Warren Buffett was the only son of the Howard Buffett and Lelia Stahl. Leila worked as both a clerk and secretary and after her marriage has a homemaker and mother. Howard worked as an investment broker and spent four terms in Congress as a U.S. representative. He was elected to “Congress in 1942 with a pledge to keep FDR from “fasten[ing] the chains of political servitude around America’s neck.”
He marked himself an oddball by returning a pay raise to the Treasury and by subjecting each piece of legislation to a simple test: “Will this add to, or subtract from, human liberty?”. Howard Buffett was an extremely conservative man. While in Washington he was part of an elite organization, the John Birch Society, which fought against communism and liberal rebels.
Presently, the John Birch Society is associated with the extreme right of American Politics. Warren was very close to his father often following him to work. And his father made good use of his presence, employing Warren to write prices and quotes on the board in his investment firm. His close bond with his father was further encourage but a tense relationship with his mother. Leila was prone to immense anger and violent outbursts.
Warren learned early that it was best to just avoid her. Regardless of their relationship, she seemed to have given birth to a full grown entrepreneur. Warren’s childhood is full of anecdotes which exemplify his early ability to make money.
When Warren was six he bought and sold bottles of Cola making an easy 5 cent profit on each six pack. He continued his business savvy in Washington Dc, where he worked several paper routes. After saving close to $1200 and moving back to Omaha he bought and then rented acres of farmland. Other childhood business ventures included pinball machines, horse racing tip sheets, and buying and selling stock.
At 11 years old he would learn a lesson that would stay with him for years and he shared it often with others. Having bought three stock shares which cost him $38 he immediately saw that stock price fall to $27, and then increase to $40. Fearing he may lose all his money he sold his shares and made a small profit of $5. Much to Warren’s dismay the stock continue to increase in price and remained stable at $200. He learned the value of being patient and believing in his own decisions were solid factors in determining success in investing.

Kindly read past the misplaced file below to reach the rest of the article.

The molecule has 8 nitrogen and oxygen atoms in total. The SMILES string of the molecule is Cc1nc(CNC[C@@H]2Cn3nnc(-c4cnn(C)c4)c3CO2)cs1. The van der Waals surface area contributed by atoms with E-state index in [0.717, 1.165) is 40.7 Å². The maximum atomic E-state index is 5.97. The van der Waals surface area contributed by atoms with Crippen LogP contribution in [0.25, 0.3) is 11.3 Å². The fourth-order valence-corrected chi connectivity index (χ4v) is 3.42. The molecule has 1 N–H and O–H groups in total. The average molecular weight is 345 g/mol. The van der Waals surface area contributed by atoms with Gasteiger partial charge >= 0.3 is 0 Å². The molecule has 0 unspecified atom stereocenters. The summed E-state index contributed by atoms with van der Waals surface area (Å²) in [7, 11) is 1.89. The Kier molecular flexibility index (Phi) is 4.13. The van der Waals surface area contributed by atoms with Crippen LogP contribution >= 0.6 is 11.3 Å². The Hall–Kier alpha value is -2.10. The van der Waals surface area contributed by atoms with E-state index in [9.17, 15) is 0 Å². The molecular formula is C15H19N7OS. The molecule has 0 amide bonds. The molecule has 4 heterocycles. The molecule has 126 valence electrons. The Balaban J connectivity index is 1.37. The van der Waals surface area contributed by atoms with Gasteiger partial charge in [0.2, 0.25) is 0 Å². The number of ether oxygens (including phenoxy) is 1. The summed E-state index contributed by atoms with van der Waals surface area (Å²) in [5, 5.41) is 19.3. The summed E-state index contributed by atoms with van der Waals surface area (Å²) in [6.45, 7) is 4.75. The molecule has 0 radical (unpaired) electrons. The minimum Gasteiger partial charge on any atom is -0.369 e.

Warren Buffett loved number crunching – his love for math and money combined with the everyday encouragement of his father, in an investment firm environment inspired Warren to attend Wharton School of Business. After two disappointing years he realized he knew substantially more than the coursework could ever offer.
He made the trip back home to Omaha and begun classes at the University of Nebraska. Soon after Buffet stumbled upon a text that would change himself and the world of investment forever. Warren read Ben Graham’s The Intelligent Investor. Almost instantaneously Buffett was hooked and resigned himself to becoming a student of Graham.
Luckily, for the investment world, Harvard Business school failed to accept Warren and he went on to attend Columbia University where Graham was a professor of business. Graham and Buffett shared similar beliefs in regards to investing and they soon became fast friends.
Graham believe that profit could be made through investing in companies that were below cost or undervalued in the market. In 1954 Graham offered Warren a job for $12,000 a year at his firm.
Buffett spent two years learning from his revered teacher gaining skills, confidence, and a net worth of $140,000. After Graham retired and his company was closed, Warren once again returned to Omaha to open his own business – Buffett Partnership.